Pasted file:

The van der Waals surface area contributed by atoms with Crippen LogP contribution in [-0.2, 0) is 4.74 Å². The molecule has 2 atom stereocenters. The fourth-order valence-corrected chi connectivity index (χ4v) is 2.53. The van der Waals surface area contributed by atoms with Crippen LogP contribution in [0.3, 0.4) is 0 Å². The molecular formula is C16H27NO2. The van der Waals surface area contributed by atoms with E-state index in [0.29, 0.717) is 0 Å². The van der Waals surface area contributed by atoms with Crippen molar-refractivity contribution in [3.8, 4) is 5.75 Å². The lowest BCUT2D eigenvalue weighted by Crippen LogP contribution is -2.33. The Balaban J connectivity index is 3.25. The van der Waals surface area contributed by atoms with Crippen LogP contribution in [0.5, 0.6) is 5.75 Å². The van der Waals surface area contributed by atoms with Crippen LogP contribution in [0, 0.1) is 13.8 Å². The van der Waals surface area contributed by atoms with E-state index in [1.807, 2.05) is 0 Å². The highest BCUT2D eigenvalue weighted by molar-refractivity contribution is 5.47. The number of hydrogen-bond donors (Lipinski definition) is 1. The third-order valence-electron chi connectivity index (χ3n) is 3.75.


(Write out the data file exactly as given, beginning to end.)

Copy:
The van der Waals surface area contributed by atoms with Crippen LogP contribution in [-0.2, 0) is 4.74 Å². The molecule has 2 atom stereocenters. The fourth-order valence-corrected chi connectivity index (χ4v) is 2.53. The van der Waals surface area contributed by atoms with Crippen LogP contribution in [0.3, 0.4) is 0 Å². The molecular formula is C16H27NO2. The van der Waals surface area contributed by atoms with E-state index in [0.29, 0.717) is 0 Å². The van der Waals surface area contributed by atoms with Crippen molar-refractivity contribution in [3.8, 4) is 5.75 Å². The lowest BCUT2D eigenvalue weighted by Crippen LogP contribution is -2.33. The Balaban J connectivity index is 3.25. The van der Waals surface area contributed by atoms with Crippen LogP contribution in [0.5, 0.6) is 5.75 Å². The van der Waals surface area contributed by atoms with Crippen LogP contribution in [0, 0.1) is 13.8 Å². The van der Waals surface area contributed by atoms with E-state index in [1.807, 2.05) is 0 Å². The highest BCUT2D eigenvalue weighted by molar-refractivity contribution is 5.47. The number of hydrogen-bond donors (Lipinski definition) is 1. The third-order valence-electron chi connectivity index (χ3n) is 3.75.